Poetry Friday: Autumn inspiration (haiku)

Once again, I need to thank children’s author/poet Laura Purdie Salas for proving the inspiration I needed for a Poetry Friday post!

At Laura’s blog, she regularly shares a poetry prompt feature she calls “15 Words or Less,” in which she posts a picture and solicits short poems from readers, using 15 words or less. With all the hub-bub surrounding Flashlight Night lately, I hadn’t had the time to think about what I was going to post today…but then I came upon Laura’s latest post, and BOOM:  I had two haiku written for her blog and for mine!

One of the haiku I really liked, and tweaked a bit after posting it on her blog. Here’s the photo she shared yesterday, followed by my haiku:

(photo courtesy Laura Purdie Salas, used with permission)

non-consuming fire,
autumn phenomenon stuns;
Nature’s burning bush

– © 2017, Matt Forrest Esenwine, all rights reserved

Inspiration is not the only thing you’ll find at Laura’s blog; today, you’ll also find the Poetry Friday roundup, along with her review of Amy Ludwig VanDerwater’s new poetry collection, Read! Read! Read! (Boyds Mills Press), which I featured here last week!

(Oh, and get ready:  “Poetry…Cubed!” returns next Friday, with an opportunity for you to win a signed copy of “Flashlight Night!”)

Book signings/readings/appearances:

Wow, is it really almost Saturday? I’m looking forward being part of the local Barnes & Noble Author Event tomorrow, to benefit the Manchester (NH) Library! In fact, I’m visiting a number of bookstores in the New Hampshire area, and while I have the list nailed down, some times and venues are still being worked on.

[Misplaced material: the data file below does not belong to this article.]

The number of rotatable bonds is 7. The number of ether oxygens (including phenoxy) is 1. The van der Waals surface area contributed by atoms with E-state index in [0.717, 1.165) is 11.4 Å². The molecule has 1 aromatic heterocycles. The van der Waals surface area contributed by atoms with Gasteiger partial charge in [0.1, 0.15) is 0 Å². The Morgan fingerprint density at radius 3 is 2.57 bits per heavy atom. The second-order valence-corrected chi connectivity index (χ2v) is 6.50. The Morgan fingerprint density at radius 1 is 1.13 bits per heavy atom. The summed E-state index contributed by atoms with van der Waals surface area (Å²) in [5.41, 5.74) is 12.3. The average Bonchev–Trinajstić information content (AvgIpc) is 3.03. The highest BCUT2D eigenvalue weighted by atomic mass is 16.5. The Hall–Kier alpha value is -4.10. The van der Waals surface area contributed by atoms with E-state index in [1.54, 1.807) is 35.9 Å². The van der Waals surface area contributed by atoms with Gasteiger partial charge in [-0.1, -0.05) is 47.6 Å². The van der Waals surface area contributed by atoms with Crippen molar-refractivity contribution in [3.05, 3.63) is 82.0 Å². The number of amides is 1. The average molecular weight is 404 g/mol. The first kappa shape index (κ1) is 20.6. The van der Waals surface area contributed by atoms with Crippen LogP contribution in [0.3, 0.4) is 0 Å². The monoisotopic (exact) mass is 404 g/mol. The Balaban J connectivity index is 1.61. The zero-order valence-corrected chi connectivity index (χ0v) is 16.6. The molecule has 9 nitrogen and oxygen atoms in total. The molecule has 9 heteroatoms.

Here’s what I know, so far:

Sept. 30, 4pm:  Barnes & Noble, Manchester, NH
Oct. 11, 6pm:  Barnes & Noble, Manchester, NH
Oct. 14, 2pm:  Books-A-Million, Concord, NH
Oct. 27, 6pm:  Barnes & Noble, Manchester, NH
Nov. 1, 12pm:  Concord Hospital Gift Shop, Concord, NH

As dates are added, I’ll be sure to let you know when and where I’ll be!

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Thank you so much to all who have enjoyed “Flashlight Night” enough to write about it:

“Delicious language…ingenious metamorphoses” – Kirkus Reviews

“The verse is incantatory…a simple idea that’s engagingly executed” – School Library Journal

An old fashioned, rip-roaring imaginary adventure” – The Horn Book

“[Esenwine and Koehler] don’t just lobby for children to read—they show how readers play” – Publisher’s Weekly

“Imaginative…fantastical” – Booklist

“Favorably recalls Where the Wild Things Are” – Shelf Awareness

“Begs to be read over and over” – Michelle Knott, Mrs. Knott’s Book Nook/Goodreads

“A poetic and engaging journey” – Cynthia Alaniz, Librarian In Cute Shoes

“Illuminates the power of imagination” – Kellee Moye, Unleashing Readers

“Readers will be inspired to…create their own journey” – Alyson Beecher, Kidlit Frenzy

“Beautiful words and stunning illustrations” – Jason Lewis, 5th grade teacher at Tyngsboro Elementary School, Tyngsboro, MA

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Did you like this post? Find something interesting elsewhere in this blog? I really won’t mind at all if you feel compelled to share it with your friends and followers!
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To keep abreast of all my posts, please consider subscribing via the links up there on the right!  (I usually only post twice a week – on Tues. and Fri. – so you won’t be inundated with emails every day)
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Amusement rides and chainmail socks: What I learned at the state fair, Vol. VI

(click to enlarge)

Ah, yes…fair season is upon us!

Last weekend, I spent four days at the Hopkinton State Fair – the largest fair in New Hampshire –  wandering the grounds reminding people when the cattle pulls start, what stage the hypnotist was on, and where the bathrooms were.